An analysis of the costs of the San José mixed waste recycling system was conducted as a part of the project. In this regard, the service rates charged to multifamily building owners cover the costs of both recyclables and garbage collection and processing. The monthly service fee is based on the frequency of collection and the number and sizes of the garbage containers in use at each complex.

The most popular collection service contracted for by multifamily building owners is a 3-cubic-yard waste container serviced twice a week. The monthly charge for this service-covering the two weekly waste collection services, two weekly recyclables collections service, and the costs for processing the waste at the GreenWaste MRF-is $376.11, which equates to $4,513.32 per year.

A multifamily household in San José generated 0.74 tons of waste (excluding recyclables) in FY 2012-2013. Assuming a bulk density of 250 pounds per cubic yard, this equates to 5.92 cubic yards of waste. Therefore the 3-cubic-yard container collected twice per week service would serve about 53 multifamily households, which equates to a cost of $85.64 per household per year.

The city currently pays GreenWaste $81.51 to process each ton of MSW at its mixed waste MRF, which equates to $60.32 per multifamily household. Subtracting this amount from the total household cost of $85.64 leaves $25.32 per year to cover the four weekly collection services or $6.33 per collection service per household per year. Since two of the three weekly services are for waste collection, a multifamily household incurs costs of $60.32 for waste processing and $12.66 for waste collection, for a total of $72.98 per year or $6.08 per household per month for waste collection and processing.

Similarly, a monthly cost of $1.05 per household per month is incurred for recyclables collection and processing.

Comparative Analysis
The costs and performance parameters associated with the two types of residential recycling systems-source-separation recycling and mixed waste recycling-are summarized in Table 2.

Based on this preliminary analysis, the cost per multifamily residential unit being served by the source-separated recycling system in Seattle appear to be significantly higher than the costs being incurred for the  mixed waste recycling system in San José. This may indicate that the cost of providing the additional collection services to collect the source-separated recyclables and organics exceeds the cost of processing the mixed waste stream for the recovery of recyclables and compost. Additional research and analysis will be needed to confirm this conclusion.

As indicated, the source-separation recycling approach in Seattle is achieving a higher materials recycling rate for multifamily residences than the mixed waste recycling approach implemented in San José. However, as the table indicates, 19% of the multifamily wastestream is recovered through the source-separation collection service provided by San José to multifamily buildings before the remaining waste is processed at the mixed waste recycling facility. It is uncertain what portion of these recyclables would be recovered at the mixed waste recycling facility if the source-separation recycling service was not being provided. In this regard, if 65% of the source-separated recyclables were recovered at the facility, then the materials recycling rate of the mixed waste recycling system would equal the rate being achieved in Seattle’s source-separation recycling system.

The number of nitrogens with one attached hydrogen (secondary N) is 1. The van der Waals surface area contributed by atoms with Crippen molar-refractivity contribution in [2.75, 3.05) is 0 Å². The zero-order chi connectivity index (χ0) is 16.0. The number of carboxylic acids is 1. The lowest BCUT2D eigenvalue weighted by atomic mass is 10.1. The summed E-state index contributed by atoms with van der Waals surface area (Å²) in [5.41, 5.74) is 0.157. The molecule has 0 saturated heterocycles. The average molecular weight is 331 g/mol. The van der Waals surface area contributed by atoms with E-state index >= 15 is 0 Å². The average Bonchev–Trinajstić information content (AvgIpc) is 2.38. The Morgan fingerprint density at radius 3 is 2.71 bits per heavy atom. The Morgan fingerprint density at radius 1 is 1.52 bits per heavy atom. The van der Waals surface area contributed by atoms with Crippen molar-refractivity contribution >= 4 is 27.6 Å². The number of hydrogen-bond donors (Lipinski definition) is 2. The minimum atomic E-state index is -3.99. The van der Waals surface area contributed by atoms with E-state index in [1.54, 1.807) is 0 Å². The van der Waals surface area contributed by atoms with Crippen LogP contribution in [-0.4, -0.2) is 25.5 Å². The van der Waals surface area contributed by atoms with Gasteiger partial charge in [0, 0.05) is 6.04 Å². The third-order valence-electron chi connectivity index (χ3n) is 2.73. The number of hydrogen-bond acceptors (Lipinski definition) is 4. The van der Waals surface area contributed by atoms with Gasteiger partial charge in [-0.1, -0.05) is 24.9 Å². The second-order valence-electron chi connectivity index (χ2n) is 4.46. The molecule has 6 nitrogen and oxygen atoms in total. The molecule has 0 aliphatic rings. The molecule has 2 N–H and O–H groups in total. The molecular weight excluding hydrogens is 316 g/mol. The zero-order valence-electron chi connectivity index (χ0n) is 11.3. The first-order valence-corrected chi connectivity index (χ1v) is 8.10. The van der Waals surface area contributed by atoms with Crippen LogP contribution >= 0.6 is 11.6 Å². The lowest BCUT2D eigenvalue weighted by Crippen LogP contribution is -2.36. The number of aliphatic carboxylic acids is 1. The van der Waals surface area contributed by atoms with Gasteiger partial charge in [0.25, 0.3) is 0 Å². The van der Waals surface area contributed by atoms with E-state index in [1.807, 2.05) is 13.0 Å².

The total diversion rate for multifamily households achieved by the mixed waste recycling system in San José-57%-is higher than Seattle’s diversion rate of 33% because of the significantly higher recovery rate for organics.

It is generally conceded that the source-separation recycling approach results in higher-quality recyclables and compost than the mixed waste recycling system. It is unclear what impact the difference in the quality of recovered recyclables has on the market prices received for the recovered recyclables. Both systems have been able to market the recovered recyclables and compost.

Managing municipal solid waste is more than landfilling: publicity, education, engineering, long-term planning, and landfill gas waste-to-energy are specialties needed in today’s complex environment. We’ve created a handy infographic featuring 6 tips to improve landfill management and achieve excellence in operations. 6 Tips for Excellence in Landfill Operations. Download it now!  

The source-separated recycling system is more inconvenient for residents and results in a higher degree of unpleasantness associated with organics diversion due to odors and vector issues.

Finally, the mixed waste recycling option provides a community capability of producing a process-engineered fuel (PEF) from the non-recyclable portion of the mixed wastestream. PEFs that meet EPA regulations can be combusted in existing industrial or utility boilers, which are subject to the Section 112 Clean Air Act requirements, as opposed to the more stringent Section 129 CAA requirements that apply to WTE facilities. For both of these reasons, the recovery of PEFs from MSW should have significantly lower associated costs than traditional WTE systems. PEFs can be marketed to industries and utilities and can potentially displace the use of fossil fuels for electricity and heating.

The SWANA Applied Research Foundation will continue to conduct research on the comparison of source-separation recycling versus mixed waste recycling in FY2014. If you think that your organization might be interested in participating in the foundation and supporting this research, please contact Jeremy K. O’Brien, PE, SWANA’s director of applied research, at mailto:[email protected]
About the Author

Jeremy O'Brien

Jeremy K. O'Brien, P.E., is director of applied research for the Solid Waste Association of North America.